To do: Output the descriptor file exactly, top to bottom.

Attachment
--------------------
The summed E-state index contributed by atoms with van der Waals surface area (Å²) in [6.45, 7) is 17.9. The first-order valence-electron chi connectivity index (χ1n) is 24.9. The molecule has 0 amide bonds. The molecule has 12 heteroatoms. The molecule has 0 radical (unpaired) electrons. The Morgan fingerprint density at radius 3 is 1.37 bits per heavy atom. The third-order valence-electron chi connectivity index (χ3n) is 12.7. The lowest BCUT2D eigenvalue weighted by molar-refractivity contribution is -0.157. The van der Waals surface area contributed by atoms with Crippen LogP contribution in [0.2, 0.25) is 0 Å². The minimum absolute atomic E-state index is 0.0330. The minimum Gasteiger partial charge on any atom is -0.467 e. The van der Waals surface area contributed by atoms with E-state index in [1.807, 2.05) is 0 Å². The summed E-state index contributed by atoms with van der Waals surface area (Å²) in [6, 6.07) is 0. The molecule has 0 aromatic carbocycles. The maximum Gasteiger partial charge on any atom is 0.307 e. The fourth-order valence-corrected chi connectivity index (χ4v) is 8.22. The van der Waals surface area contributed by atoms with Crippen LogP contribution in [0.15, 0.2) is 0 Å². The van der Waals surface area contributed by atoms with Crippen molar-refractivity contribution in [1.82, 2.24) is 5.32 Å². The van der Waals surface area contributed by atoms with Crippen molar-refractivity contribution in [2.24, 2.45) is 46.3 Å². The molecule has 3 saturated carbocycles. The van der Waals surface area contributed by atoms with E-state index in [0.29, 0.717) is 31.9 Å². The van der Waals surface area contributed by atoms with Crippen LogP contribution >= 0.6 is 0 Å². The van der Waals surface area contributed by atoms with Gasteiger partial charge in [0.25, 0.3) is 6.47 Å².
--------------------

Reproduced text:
The summed E-state index contributed by atoms with van der Waals surface area (Å²) in [6.45, 7) is 17.9. The first-order valence-electron chi connectivity index (χ1n) is 24.9. The molecule has 0 amide bonds. The molecule has 12 heteroatoms. The molecule has 0 radical (unpaired) electrons. The Morgan fingerprint density at radius 3 is 1.37 bits per heavy atom. The third-order valence-electron chi connectivity index (χ3n) is 12.7. The lowest BCUT2D eigenvalue weighted by molar-refractivity contribution is -0.157. The van der Waals surface area contributed by atoms with Crippen LogP contribution in [0.2, 0.25) is 0 Å². The minimum absolute atomic E-state index is 0.0330. The minimum Gasteiger partial charge on any atom is -0.467 e. The van der Waals surface area contributed by atoms with E-state index in [1.807, 2.05) is 0 Å². The summed E-state index contributed by atoms with van der Waals surface area (Å²) in [6, 6.07) is 0. The molecule has 0 aromatic carbocycles. The maximum Gasteiger partial charge on any atom is 0.307 e. The fourth-order valence-corrected chi connectivity index (χ4v) is 8.22. The van der Waals surface area contributed by atoms with Crippen LogP contribution in [0.15, 0.2) is 0 Å². The van der Waals surface area contributed by atoms with Crippen molar-refractivity contribution in [1.82, 2.24) is 5.32 Å². The van der Waals surface area contributed by atoms with Crippen molar-refractivity contribution in [2.24, 2.45) is 46.3 Å². The molecule has 3 saturated carbocycles. The van der Waals surface area contributed by atoms with E-state index in [0.29, 0.717) is 31.9 Å². The van der Waals surface area contributed by atoms with Crippen LogP contribution >= 0.6 is 0 Å². The van der Waals surface area contributed by atoms with Gasteiger partial charge in [0.25, 0.3) is 6.47 Å².